Editor’s Note: This opinion was published as “Left-Right White Solidarity?” in Common Dreams in 2014, shortly after the U.S.-backed neo-Nazi coup in Ukraine, in response to solidarity emerging between left-wing and right-wing people of European descent in the United States and in Europe. However, this does not refer to the “horseshoe theory,” a concept that suggests the left and the right have much in common and pose a threat to a so-called “center.” The horseshoe theory leaves out the colonial question: What happens to people who have been colonized by Europeans in the United States and around the world? And what impact does white supremacy have not just on those who have been colonized, but on people of European descent? This version has been edited with the author’s permission.
“Those who cannot remember the past are condemned to repeat it.” -George Santayana
Some years ago, Italian anarchist Camillo Berneri suggested that while not always visible in the social practices of everyday European life, the racist foundation for European fascism was still present, safely confined to a space in the European psyche, but always ready to explode in what he called a “racist delirium.”
Today, white workers and the middle classes in Europe and in the United States, traumatized by the new realities imposed on them by the decline of the Western imperialist project and the turn to neoliberalism, are increasingly embracing a retrograde form of white supremacist politics.
This dangerous political phenomenon is developing in countries throughout the European Union and in the United States. Just recently, the National Front, a racist, authoritarian party that labored on the fringes of French politics for years, has emerged as one of the dominant forces. The Tea Party in the United States, Golden Dawn in Greece, the People’s Party in Spain, the Partij Voor de Vrijheid in the Netherlands—in these and other countries, a transatlantic, radical racist movement is emerging and gaining respectability.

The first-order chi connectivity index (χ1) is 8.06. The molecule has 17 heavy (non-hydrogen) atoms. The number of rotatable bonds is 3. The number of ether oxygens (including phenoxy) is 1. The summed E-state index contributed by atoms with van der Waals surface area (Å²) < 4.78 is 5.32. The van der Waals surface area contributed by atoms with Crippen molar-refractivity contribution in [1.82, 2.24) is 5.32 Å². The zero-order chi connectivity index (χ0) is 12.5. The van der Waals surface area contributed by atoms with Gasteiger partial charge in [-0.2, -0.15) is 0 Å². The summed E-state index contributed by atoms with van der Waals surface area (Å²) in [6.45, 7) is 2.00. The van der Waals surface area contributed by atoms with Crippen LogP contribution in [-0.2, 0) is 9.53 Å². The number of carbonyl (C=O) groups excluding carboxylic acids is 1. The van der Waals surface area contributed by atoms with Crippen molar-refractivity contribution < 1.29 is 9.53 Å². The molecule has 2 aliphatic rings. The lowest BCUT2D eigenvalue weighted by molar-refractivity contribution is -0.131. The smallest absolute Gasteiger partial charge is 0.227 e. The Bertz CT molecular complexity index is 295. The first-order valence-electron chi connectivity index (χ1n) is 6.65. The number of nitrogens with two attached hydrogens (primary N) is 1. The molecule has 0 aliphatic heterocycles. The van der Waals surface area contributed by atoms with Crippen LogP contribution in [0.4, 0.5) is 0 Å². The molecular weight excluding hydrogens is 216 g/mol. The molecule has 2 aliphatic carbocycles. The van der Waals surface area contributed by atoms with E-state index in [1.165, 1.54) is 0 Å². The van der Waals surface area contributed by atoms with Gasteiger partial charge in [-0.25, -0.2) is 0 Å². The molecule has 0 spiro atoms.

The hard turn to the right is not a surprise for those of us who have a clear-eyed view of Euro-American history and politics. In all of the 20th century fascist movements in Europe, two elements combined to express the fascist project: 1) The rise of far-right parties and movements as the political expression of an alliance of authoritarian, pro-capitalist class forces bankrolled by sections of the capitalist class and constructed in the midst of capitalist crisis; and 2) racism grounded in white supremacist ideology.
The neo-fascism that is now emerging within the context of the current capitalist crisis on both sides of the Atlantic has similar characteristics to the movements of the 1930s, but with one distinguishing feature. The targets for racist scapegoating are different. The targets today are immigrants: Arab, Muslim and African in Europe; and Latinos as well as the never-ending target of poor and working-class African Americans in the United States.